When I joined WikiStage over a month ago, I knew very little about the organisation. I had seen an advertisement online that had peaked my interest. But it wasn't until after I met with the team that I wanted to be in on the action. The website was being revamped, and the old blog was being wiped clean. Immediately, I knew how I wanted to be involved with WikiStage. It didn't take long before I found myself caught up in the energy and the enthusiasm as team members worked hard to finish their tasks. It was refreshing and exciting. And in the midst of everything, I had the chance to sit down and chat with Johannes Bittel, founder and president of WikiStage, to learn more about the future direction of WikiStage. Why the new website change? So the website that we had at the beginning of the project was a very simple website that presented the idea of WikiStage and that presented some of our favourite videos. But it wasn't, yet, this video platform or this video social network, if you like, about short talks. And this is what we now finally make come true with this launch of the new website." What's different about the new website? The new website is a true video platform and social media. You can follow the users that you like. You can watch all the videos from one specific event. You can watch, if you are interested in creativity, you can watch all the videos that are tagged about creativity. If you are interested about a recent event, such as Charlie Hebdo that happened in France a couple of weeks ago, then you can watch all the things that people have to say about this event. It's a platform that allows you to respond immediately with immediacy about current events that are in the news with your own talk. Or add videos that you find on the internet about this topic to the platform." How would you say WikiStage is an open platform? There are many ways how people can contribute.  The easiest way to interact is simply to go on the website, watch the videos, then you can create an account and leave a comment and join the debate there. You can create playlist and put different videos that belong together in a playlist together. You can follow other users.  But then you can get more involved. You can create your own WikiTalks. You can organise your own WikiStage events which aim to record WikiTalks that then go on the platform and produce your own content and contribute to the debate. Or if you are an expert yourself in something and you want to do a WikiTalk, you can record it and upload it to the platform. Or you can get invited to a WikiStage event that one of your friends organises. What do you hope people that participate get out of WikiStage? I hope they would feel a little more empowered and listened to when they have something to contribute on a certain topic. I hope that they discover many interesting things that will broaden their horizons. Many ideas. Many food for thought. Many short, good talks that could entertain them waiting for the bus or when they are doing the dishes. That they can put on a short WikiTalk that could enrich them intellectually in someway. I hope that people make this great experience of inviting others and curating a debate. Organising their own events is a very enriching and a very valuable experience, and I hope that people see themselves as actors and not just as consumers. As active contributors to society and to the knowledge of the world. And not just as people who are clicking, reading and watching but also commenting, contributing and even making a video of themselves. To contribute to something meaningful and bigger than themselves.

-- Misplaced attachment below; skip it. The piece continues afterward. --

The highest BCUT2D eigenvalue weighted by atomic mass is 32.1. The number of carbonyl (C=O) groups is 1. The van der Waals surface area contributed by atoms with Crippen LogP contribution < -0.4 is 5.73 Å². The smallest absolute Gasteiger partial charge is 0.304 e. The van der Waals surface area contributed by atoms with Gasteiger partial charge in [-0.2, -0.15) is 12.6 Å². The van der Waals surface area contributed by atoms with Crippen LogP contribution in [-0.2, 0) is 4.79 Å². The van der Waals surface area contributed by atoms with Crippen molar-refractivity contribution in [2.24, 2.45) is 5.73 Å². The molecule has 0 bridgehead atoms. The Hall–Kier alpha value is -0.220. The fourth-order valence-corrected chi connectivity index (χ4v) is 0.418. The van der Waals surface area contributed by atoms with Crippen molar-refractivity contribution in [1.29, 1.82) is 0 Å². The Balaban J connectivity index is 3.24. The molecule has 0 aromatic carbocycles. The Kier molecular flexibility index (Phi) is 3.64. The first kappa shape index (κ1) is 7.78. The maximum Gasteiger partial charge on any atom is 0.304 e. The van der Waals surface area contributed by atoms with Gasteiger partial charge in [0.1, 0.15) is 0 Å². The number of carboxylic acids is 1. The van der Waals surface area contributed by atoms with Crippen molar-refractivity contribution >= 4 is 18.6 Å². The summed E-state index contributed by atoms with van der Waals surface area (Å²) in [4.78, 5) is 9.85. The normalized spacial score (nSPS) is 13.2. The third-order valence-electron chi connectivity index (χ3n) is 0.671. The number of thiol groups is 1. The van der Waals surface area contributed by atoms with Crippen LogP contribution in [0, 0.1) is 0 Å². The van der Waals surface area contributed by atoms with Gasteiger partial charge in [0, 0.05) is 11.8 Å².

WikiStage SoScience: improving the world through responsible research and innovation